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I need to rewrite a bunch of urls (about 100 or so) for SEO purposes, and there may be more being added in the future (probably another 50-100 later on). I need a flexible way of doing this and so far, the only way I can think of is to edit the .htaccess file using the rewrite engine.

For example, I have a bunch of urls like this (please note that the query string is irrelevant, and dynamic; it could be anything. I was only using them purely as an example. I am only focusing on the pathname--the part between the hostname and query string, as marked in bold below):

http://example.com/seo_term1?utm_source=google&utm_medium=cpc&utm_campaign=seo_term http://example.com/another_seo_term2?utm_source=facebook&utm_medium=cpc&utm_campaign=seo_term

http://example.com/yet_another_seo_term3?utm_source=example_ad_network&utm_medium=cpc&utm_campaign=seo_term http://example.com/foobar_seo_term4



And they are all being rewritten to (for now): http://example.com/

What's the most efficient/effective way of doing this so that I may be able to add more terms in the future?

One solution I came across is to do this (in the .htaccess file):

RewriteEngine on
RewriteCond %{REQUEST_FILENAME} !-f
RewriteCond %{REQUEST_FILENAME} !-d
RewriteRule ^(.*)$ / [NC,QSA]

However, the problem with this solution is that even invalid urls (such as http://example.com/blah) will be rewritten to http://example.com instead of giving a 404 code (which is what it is supposed to do anyway). I'm still trying to figure out how all this works, and the only way I can think of is to write 100 more RewriteCond statements (such as: RewriteCond %{REQUEST_URI} =/seo_term1 [NC,OR]) before the RewriteRule directive. For example:

RewriteEngine on
RewriteCond %{REQUEST_FILENAME} !-f
RewriteCond %{REQUEST_FILENAME} !-d
RewriteCond %{REQUEST_URI} =/seo_term1 [NC,OR]
RewriteCond %{REQUEST_URI} =/another_seo_term2 [NC,OR]
RewriteCond %{REQUEST_URI} =/yet_another_seo_term3 [NC,OR]
RewriteCond %{REQUEST_URI} =/foobar_seo_term4 [NC,OR]
RewriteCond %{REQUEST_URI} =/blah_seo_term5 [NC]
RewriteRule ^(.*)$ / [NC,QSA]

But that doesn't sound very efficient to me. Is there a better way?

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2 Answers

The first improvement you can make is that you don't need the RewriteCond lines at all.

RewriteRule /seo_term1 / [NC,QSA]

Does exactly what your two lines are doing now.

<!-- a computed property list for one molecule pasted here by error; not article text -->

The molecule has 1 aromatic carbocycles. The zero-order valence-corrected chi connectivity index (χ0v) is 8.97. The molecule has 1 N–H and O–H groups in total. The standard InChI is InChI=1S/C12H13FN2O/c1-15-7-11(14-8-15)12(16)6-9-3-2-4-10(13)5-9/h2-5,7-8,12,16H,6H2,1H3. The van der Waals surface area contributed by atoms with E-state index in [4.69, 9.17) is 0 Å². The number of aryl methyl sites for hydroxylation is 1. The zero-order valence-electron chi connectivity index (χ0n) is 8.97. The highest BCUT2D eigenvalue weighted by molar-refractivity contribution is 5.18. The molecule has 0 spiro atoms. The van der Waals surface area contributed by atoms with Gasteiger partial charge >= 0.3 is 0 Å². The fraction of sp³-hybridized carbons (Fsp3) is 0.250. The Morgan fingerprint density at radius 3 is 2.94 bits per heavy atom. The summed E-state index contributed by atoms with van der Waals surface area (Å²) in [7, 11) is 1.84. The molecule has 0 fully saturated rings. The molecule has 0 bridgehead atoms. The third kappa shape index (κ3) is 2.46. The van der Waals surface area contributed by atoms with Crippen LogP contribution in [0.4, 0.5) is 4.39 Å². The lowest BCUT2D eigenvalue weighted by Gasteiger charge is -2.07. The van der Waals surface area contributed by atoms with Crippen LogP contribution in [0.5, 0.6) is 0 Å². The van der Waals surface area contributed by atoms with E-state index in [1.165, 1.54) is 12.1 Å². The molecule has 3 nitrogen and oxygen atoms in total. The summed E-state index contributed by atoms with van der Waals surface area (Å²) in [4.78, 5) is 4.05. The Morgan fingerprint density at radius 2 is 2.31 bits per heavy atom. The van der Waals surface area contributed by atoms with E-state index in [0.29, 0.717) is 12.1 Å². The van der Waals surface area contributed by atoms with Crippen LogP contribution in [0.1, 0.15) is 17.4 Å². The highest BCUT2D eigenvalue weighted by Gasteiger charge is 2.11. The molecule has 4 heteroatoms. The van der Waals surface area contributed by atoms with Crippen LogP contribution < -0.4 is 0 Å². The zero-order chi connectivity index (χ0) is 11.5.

The second improvement you could make is using a RewriteMap. The rewrite map itself is can be updated without restarting Apache.

RewriteMap seo txt:/etc/apache2/maps/seo.txt
RewriteRule (.*) ${seo:$1} [NC,QSA]

and seo.txt contains

/seo_term1 /
/seo_term2 /

Note: I haven't actually used a RewriteMap for several years. The above config may need some tweaking due to my imperfect memory.

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Thanks, this is sort of what I was looking for... unfortunately it didn't work. I keep getting 400 errors for anything in the map text file. I tried to look up some more examples for RewriteMap but there's nothing that seems to explain this in further detail. Thanks for trying at least. –  James Nine Jun 24 '12 at 22:43
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A regex should be pretty capable of pulling this off.

RewriteEngine on
RewriteCond %{REQUEST_URI} ^\/[^\?]+\?(?=.*(utm_source\=(google|msn|yahoo)))(?=.*(utm_medium\=(cpc|ppc)))(?=.*(utm_campaign\=[a-zA-Z0-9._-]+))
RewriteRule ^(.*)$ / [L,R=301]

The above would match only a string that contains all the parameters specified, regardless of the leading (pre-?) string.

Edit ...

Okay, you've changed your question quite a bit now. But thankfully, its even more straightforward.

RewriteEngine on
RewriteCond %{REQUEST_URI} ^\/(seo_term1|seo_term2)(.*)?
RewriteRule ^(.*)$ / [L,R=301]

Just change/edit/add values as necessary.

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utm_source won't always be "google" and utm_medium won't always be "cpc", those were just examples. Also, what if someone puts an invalid value anyway (due to malicious reasons or what not), e.g. http://www.example.com/blahblah?utm_source=facebook&utm_medium... I would want this to 404. –  James Nine Jun 24 '12 at 18:05
Well list what all the possible utm_sources are and what all the utm_mediums are then! –  sonassi Jun 24 '12 at 18:09
I think I will re-word my question then; I really only care about the pathname, not the query string. The query string is totally dynamic and could even end with something like ?test=1 for example. –  James Nine Jun 24 '12 at 18:13
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